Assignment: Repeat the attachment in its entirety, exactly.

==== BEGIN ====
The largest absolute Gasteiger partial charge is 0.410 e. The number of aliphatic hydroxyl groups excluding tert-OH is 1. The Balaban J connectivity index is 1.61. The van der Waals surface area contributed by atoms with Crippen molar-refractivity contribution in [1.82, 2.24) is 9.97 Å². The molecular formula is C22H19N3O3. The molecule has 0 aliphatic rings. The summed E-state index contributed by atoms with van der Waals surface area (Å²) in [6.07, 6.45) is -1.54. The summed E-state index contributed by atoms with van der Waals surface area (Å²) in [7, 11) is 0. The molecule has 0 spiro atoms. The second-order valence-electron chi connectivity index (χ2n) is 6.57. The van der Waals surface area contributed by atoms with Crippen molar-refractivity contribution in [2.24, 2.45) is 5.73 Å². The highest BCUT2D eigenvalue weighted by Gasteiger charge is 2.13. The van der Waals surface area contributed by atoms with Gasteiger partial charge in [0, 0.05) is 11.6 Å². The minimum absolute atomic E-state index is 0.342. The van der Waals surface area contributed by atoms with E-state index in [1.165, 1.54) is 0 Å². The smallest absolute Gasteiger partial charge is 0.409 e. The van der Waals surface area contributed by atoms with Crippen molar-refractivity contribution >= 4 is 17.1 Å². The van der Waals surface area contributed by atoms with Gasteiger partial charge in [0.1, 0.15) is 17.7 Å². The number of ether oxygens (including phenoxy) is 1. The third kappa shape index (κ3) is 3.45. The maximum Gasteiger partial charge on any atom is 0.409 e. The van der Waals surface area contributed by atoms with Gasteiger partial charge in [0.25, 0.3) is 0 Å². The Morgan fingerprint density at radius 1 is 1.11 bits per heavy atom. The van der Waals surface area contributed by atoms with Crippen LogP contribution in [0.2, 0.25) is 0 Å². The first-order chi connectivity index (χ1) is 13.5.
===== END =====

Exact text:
The largest absolute Gasteiger partial charge is 0.410 e. The number of aliphatic hydroxyl groups excluding tert-OH is 1. The Balaban J connectivity index is 1.61. The van der Waals surface area contributed by atoms with Crippen molar-refractivity contribution in [1.82, 2.24) is 9.97 Å². The molecular formula is C22H19N3O3. The molecule has 0 aliphatic rings. The summed E-state index contributed by atoms with van der Waals surface area (Å²) in [6.07, 6.45) is -1.54. The summed E-state index contributed by atoms with van der Waals surface area (Å²) in [7, 11) is 0. The molecule has 0 spiro atoms. The second-order valence-electron chi connectivity index (χ2n) is 6.57. The van der Waals surface area contributed by atoms with Crippen molar-refractivity contribution in [2.24, 2.45) is 5.73 Å². The highest BCUT2D eigenvalue weighted by Gasteiger charge is 2.13. The van der Waals surface area contributed by atoms with Gasteiger partial charge in [0, 0.05) is 11.6 Å². The minimum absolute atomic E-state index is 0.342. The van der Waals surface area contributed by atoms with E-state index in [1.165, 1.54) is 0 Å². The smallest absolute Gasteiger partial charge is 0.409 e. The van der Waals surface area contributed by atoms with Crippen molar-refractivity contribution >= 4 is 17.1 Å². The van der Waals surface area contributed by atoms with Gasteiger partial charge in [0.1, 0.15) is 17.7 Å². The number of ether oxygens (including phenoxy) is 1. The third kappa shape index (κ3) is 3.45. The maximum Gasteiger partial charge on any atom is 0.409 e. The van der Waals surface area contributed by atoms with Gasteiger partial charge in [0.25, 0.3) is 0 Å². The Morgan fingerprint density at radius 1 is 1.11 bits per heavy atom. The van der Waals surface area contributed by atoms with Crippen LogP contribution in [0.2, 0.25) is 0 Å². The first-order chi connectivity index (χ1) is 13.5.